All together again: a summary of the SENSEMed workshop in Utrecht
On 11 June, after 27 long months of Zooming, SENSEMed members finally met in person in Utrecht for a one-day workshop on working with medical texts. Daphne Visser-Lees kicked off with a lively session on translating medical texts from Dutch into English. She explained which texts might need expert medical knowledge to translate (such as case reports and articles) and which ones probably don’t (leaflets for patients, medical insurance documents). She then led us through two translation exercises. The first highlighted common terminology issues we might face when translating medical texts from Dutch into English – for example, Hernia typically refers to a herniated or slipped disc in Dutch whereas it generally means an abdominal hernia in English. The second explained how to decipher and translate case notes from a Dutch GP (not always – or never – easy!). Daphne’s extensive medical experience serves her well when tackling these difficult jobs and we were all grateful for the opportunity to learn from her knowledge and expertise.
Sally Hill and Curtis Barrett were up next with their editing slam. Sally and Curtis had both edited an abstract from a medical research article and presented and explained their changes sentence by sentence. This was an engaging session with plenty of questions and input from the audience. Sally and Curtis had both improved the clarity and readability of the text with their changes – but they did not always agree on what changes were best. This session highlighted just how subjective editing can be and that there is never one right solution to a difficult sentence. It also highlighted how we need to be aware of changes in scientific style and keep in mind that our own preferences (such as whether to use the Oxford comma or italicize Latin words) may not align with the style guide our client has to follow. Sally and Curtis finished up by giving a useful summary of what they do before starting an editing project and before delivering an edited file, both of which involve careful and specific communication with the client. A very enlightening session overall.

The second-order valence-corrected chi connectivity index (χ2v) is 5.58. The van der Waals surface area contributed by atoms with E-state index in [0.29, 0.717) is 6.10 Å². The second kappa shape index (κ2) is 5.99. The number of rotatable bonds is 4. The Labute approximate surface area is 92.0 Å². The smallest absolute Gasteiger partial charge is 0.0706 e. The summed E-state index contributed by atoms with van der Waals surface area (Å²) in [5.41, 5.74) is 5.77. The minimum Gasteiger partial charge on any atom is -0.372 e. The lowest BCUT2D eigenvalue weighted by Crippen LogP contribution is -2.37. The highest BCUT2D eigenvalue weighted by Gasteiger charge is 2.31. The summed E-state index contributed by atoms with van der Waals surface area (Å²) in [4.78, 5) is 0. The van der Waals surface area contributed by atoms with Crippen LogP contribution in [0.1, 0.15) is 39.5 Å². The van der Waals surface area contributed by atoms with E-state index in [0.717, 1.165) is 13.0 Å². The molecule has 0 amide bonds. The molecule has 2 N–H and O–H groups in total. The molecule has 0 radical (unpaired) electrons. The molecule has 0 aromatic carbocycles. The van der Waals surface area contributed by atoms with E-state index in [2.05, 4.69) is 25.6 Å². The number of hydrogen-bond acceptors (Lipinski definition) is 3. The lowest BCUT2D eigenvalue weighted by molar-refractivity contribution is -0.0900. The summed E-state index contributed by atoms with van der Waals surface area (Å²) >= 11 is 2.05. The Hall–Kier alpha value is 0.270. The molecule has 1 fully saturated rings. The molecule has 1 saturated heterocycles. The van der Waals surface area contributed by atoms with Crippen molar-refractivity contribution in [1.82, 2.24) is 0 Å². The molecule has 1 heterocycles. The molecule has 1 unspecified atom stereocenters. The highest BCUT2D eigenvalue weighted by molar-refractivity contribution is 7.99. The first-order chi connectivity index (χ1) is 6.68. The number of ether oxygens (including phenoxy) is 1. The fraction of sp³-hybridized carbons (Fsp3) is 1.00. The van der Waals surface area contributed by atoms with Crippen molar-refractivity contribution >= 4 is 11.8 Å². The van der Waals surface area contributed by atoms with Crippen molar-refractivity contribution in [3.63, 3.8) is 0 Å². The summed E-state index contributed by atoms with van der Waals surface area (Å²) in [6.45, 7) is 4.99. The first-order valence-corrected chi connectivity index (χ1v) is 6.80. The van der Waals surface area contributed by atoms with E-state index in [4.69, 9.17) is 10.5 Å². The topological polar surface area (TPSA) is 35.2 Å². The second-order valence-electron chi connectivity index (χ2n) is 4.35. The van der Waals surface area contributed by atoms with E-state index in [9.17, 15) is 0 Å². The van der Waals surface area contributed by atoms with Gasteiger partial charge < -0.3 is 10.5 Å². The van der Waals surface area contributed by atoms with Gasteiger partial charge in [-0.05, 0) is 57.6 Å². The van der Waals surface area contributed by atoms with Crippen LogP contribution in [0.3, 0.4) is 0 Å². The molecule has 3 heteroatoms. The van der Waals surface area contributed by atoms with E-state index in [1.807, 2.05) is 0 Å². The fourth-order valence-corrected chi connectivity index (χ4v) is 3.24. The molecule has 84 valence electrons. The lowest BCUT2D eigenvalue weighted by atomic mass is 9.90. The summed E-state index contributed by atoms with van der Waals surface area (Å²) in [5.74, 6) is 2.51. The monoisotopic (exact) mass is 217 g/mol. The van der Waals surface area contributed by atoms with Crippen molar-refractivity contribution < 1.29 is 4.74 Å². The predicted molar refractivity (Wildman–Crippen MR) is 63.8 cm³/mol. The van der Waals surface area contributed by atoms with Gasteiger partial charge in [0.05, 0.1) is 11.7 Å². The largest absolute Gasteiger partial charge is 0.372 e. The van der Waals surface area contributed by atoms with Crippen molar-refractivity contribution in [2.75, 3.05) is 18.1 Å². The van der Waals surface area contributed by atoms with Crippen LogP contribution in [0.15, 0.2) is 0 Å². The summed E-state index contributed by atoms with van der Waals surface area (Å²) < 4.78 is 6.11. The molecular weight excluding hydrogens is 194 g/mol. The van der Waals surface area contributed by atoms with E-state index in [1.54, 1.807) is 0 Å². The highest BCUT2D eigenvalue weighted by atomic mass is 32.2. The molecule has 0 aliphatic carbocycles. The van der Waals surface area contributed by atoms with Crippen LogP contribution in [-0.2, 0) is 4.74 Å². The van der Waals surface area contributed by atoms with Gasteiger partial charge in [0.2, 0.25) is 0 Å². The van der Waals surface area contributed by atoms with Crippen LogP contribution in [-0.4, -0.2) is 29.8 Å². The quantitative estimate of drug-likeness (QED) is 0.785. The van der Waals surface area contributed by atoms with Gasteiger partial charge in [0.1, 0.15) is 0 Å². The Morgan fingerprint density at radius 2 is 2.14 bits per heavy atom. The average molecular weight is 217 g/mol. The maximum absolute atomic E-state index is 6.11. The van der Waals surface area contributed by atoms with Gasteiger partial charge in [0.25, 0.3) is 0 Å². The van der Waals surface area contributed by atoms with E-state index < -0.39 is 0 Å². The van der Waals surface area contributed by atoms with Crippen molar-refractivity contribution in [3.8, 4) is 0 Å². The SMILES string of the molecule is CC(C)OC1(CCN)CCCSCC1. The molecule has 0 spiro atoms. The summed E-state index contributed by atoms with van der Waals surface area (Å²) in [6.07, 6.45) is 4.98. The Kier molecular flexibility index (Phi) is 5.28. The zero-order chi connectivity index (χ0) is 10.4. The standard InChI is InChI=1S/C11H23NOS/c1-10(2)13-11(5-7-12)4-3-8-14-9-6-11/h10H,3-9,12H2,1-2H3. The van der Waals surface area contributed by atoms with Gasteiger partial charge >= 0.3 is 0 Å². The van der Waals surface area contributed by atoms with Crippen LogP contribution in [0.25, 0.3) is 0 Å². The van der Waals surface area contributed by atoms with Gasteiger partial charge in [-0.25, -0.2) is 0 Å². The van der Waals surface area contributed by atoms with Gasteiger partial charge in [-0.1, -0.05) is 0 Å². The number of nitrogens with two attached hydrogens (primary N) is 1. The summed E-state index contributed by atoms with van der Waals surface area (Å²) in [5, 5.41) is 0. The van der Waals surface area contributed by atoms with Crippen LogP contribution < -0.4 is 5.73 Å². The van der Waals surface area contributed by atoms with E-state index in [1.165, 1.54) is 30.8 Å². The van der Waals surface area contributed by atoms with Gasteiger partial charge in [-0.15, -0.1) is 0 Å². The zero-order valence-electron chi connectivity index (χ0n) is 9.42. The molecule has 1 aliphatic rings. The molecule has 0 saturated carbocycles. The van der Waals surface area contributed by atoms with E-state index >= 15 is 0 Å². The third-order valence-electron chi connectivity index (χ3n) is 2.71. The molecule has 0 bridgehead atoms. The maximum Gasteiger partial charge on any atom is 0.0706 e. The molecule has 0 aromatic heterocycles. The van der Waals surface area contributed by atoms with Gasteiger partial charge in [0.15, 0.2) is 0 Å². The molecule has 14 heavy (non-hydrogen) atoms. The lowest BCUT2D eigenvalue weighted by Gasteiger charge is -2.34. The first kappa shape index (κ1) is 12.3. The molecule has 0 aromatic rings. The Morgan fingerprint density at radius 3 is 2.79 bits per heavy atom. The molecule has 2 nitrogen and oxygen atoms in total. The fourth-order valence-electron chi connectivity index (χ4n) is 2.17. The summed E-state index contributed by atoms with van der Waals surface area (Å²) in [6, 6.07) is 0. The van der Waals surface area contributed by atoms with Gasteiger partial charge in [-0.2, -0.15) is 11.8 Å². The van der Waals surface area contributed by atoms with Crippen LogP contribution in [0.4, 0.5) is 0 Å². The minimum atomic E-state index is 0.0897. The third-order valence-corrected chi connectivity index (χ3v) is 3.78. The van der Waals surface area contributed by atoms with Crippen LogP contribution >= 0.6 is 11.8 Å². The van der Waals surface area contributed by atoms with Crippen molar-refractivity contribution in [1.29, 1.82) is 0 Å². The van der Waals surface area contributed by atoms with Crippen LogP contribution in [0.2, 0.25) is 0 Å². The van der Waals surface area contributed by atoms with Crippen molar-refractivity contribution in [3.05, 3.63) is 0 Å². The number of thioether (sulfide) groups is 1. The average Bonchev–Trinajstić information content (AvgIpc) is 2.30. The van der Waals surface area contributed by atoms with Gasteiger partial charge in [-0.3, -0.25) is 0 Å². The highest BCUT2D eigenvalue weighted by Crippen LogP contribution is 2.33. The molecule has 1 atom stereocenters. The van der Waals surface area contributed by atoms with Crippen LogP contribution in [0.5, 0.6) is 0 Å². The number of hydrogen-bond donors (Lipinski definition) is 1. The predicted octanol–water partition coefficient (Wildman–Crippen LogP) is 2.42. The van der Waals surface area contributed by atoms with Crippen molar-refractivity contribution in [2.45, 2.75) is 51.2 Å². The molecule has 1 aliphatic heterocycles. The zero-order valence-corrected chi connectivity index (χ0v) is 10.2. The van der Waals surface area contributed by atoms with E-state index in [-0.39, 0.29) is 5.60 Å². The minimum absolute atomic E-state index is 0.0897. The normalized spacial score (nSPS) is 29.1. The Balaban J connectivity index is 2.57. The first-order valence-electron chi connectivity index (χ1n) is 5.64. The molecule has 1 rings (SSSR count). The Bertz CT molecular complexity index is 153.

After a tea break, Sally was up again to talk to us about medical writing. Sally moved from freelance to in-house work last year after accepting a job as a senior scientific writer for the biotech company Merus. The goal of her talk was clear: to make us aware that medical writing exists. Job done. She explained what kind of texts medical writers are typically asked to produce (broadly divided into regulatory writing and medical communications) and what skills a medical writer should have (writing skills, scientific expertise, document expertise, and project management skills). To highlight how important (and complicated!) project management can be for a medical writer, Sally led us through a short exercise where we had to list the things we would need to consider before developing a timeline for a proposed writing project. The session was informative and inspiring, and Sally may well have succeeded in recruiting some future medical editors into her fold.
The participants were all grateful to Curtis, Daphne and Sally for taking the time and trouble to organize such a great workshop. We were all delighted to see each other in person again and are looking forward to many more such events in the future!